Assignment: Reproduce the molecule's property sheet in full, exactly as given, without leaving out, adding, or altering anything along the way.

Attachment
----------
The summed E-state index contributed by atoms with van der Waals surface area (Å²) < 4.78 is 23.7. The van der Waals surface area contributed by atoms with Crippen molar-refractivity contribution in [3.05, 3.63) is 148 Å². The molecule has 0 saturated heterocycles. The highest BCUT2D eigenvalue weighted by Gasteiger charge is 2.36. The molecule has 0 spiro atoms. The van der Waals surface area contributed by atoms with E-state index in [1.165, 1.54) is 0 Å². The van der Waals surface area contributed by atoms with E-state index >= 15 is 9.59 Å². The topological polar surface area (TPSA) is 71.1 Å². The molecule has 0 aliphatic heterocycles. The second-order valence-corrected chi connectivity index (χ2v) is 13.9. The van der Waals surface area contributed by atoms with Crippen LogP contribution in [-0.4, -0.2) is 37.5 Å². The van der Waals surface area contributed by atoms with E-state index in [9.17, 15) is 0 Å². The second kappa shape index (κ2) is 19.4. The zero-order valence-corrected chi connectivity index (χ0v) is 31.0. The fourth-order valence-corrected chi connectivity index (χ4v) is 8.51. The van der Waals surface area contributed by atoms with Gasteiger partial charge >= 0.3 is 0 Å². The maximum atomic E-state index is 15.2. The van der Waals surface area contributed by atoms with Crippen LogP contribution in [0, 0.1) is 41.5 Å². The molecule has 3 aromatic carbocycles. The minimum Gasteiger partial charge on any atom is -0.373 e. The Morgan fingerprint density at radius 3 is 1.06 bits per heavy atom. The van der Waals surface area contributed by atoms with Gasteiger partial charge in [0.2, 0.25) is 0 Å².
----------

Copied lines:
The summed E-state index contributed by atoms with van der Waals surface area (Å²) < 4.78 is 23.7. The van der Waals surface area contributed by atoms with Crippen molar-refractivity contribution in [3.05, 3.63) is 148 Å². The molecule has 0 saturated heterocycles. The highest BCUT2D eigenvalue weighted by Gasteiger charge is 2.36. The molecule has 0 spiro atoms. The van der Waals surface area contributed by atoms with E-state index in [1.165, 1.54) is 0 Å². The van der Waals surface area contributed by atoms with E-state index >= 15 is 9.59 Å². The topological polar surface area (TPSA) is 71.1 Å². The molecule has 0 aliphatic heterocycles. The second-order valence-corrected chi connectivity index (χ2v) is 13.9. The van der Waals surface area contributed by atoms with Crippen LogP contribution in [-0.4, -0.2) is 37.5 Å². The van der Waals surface area contributed by atoms with E-state index in [9.17, 15) is 0 Å². The second kappa shape index (κ2) is 19.4. The zero-order valence-corrected chi connectivity index (χ0v) is 31.0. The fourth-order valence-corrected chi connectivity index (χ4v) is 8.51. The van der Waals surface area contributed by atoms with Gasteiger partial charge >= 0.3 is 0 Å². The maximum atomic E-state index is 15.2. The van der Waals surface area contributed by atoms with Crippen LogP contribution in [0, 0.1) is 41.5 Å². The molecule has 3 aromatic carbocycles. The minimum Gasteiger partial charge on any atom is -0.373 e. The Morgan fingerprint density at radius 3 is 1.06 bits per heavy atom. The van der Waals surface area contributed by atoms with Gasteiger partial charge in [0.2, 0.25) is 0 Å².